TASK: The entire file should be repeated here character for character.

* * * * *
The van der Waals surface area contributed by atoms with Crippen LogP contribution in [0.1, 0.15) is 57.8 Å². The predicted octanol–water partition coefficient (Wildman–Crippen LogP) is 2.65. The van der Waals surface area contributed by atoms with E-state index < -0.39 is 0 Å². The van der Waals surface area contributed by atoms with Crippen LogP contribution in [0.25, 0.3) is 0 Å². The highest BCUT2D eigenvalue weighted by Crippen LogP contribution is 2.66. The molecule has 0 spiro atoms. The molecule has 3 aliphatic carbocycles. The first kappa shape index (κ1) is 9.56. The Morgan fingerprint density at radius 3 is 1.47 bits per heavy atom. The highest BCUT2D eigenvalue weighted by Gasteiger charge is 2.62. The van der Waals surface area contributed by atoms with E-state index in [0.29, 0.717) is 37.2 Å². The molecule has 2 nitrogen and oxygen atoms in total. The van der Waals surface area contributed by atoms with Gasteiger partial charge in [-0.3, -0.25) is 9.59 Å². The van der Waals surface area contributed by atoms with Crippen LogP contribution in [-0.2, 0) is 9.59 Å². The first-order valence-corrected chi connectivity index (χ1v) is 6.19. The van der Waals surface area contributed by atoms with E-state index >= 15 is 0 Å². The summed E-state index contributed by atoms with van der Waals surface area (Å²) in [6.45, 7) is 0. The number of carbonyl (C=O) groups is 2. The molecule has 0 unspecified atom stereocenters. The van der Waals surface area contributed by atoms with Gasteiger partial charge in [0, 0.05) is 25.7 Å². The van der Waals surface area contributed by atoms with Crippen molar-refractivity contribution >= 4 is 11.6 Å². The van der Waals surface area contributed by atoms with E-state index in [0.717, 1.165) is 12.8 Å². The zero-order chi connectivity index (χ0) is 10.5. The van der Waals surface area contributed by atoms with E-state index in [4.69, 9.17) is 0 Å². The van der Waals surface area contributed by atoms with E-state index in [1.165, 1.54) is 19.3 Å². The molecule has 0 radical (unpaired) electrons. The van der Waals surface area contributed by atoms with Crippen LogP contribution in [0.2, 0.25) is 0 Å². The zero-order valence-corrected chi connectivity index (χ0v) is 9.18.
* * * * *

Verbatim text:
The van der Waals surface area contributed by atoms with Crippen LogP contribution in [0.1, 0.15) is 57.8 Å². The predicted octanol–water partition coefficient (Wildman–Crippen LogP) is 2.65. The van der Waals surface area contributed by atoms with E-state index < -0.39 is 0 Å². The van der Waals surface area contributed by atoms with Crippen LogP contribution in [0.25, 0.3) is 0 Å². The highest BCUT2D eigenvalue weighted by Crippen LogP contribution is 2.66. The molecule has 0 spiro atoms. The molecule has 3 aliphatic carbocycles. The first kappa shape index (κ1) is 9.56. The Morgan fingerprint density at radius 3 is 1.47 bits per heavy atom. The highest BCUT2D eigenvalue weighted by Gasteiger charge is 2.62. The van der Waals surface area contributed by atoms with E-state index in [0.29, 0.717) is 37.2 Å². The molecule has 2 nitrogen and oxygen atoms in total. The van der Waals surface area contributed by atoms with Gasteiger partial charge in [-0.3, -0.25) is 9.59 Å². The van der Waals surface area contributed by atoms with Crippen LogP contribution in [-0.2, 0) is 9.59 Å². The first-order valence-corrected chi connectivity index (χ1v) is 6.19. The van der Waals surface area contributed by atoms with E-state index >= 15 is 0 Å². The summed E-state index contributed by atoms with van der Waals surface area (Å²) in [6.45, 7) is 0. The number of carbonyl (C=O) groups is 2. The molecule has 0 unspecified atom stereocenters. The van der Waals surface area contributed by atoms with Gasteiger partial charge in [0, 0.05) is 25.7 Å². The van der Waals surface area contributed by atoms with Crippen molar-refractivity contribution >= 4 is 11.6 Å². The van der Waals surface area contributed by atoms with E-state index in [0.717, 1.165) is 12.8 Å². The zero-order chi connectivity index (χ0) is 10.5. The van der Waals surface area contributed by atoms with E-state index in [4.69, 9.17) is 0 Å². The van der Waals surface area contributed by atoms with E-state index in [1.165, 1.54) is 19.3 Å². The molecule has 0 radical (unpaired) electrons. The van der Waals surface area contributed by atoms with Crippen LogP contribution in [0.2, 0.25) is 0 Å². The zero-order valence-corrected chi connectivity index (χ0v) is 9.18.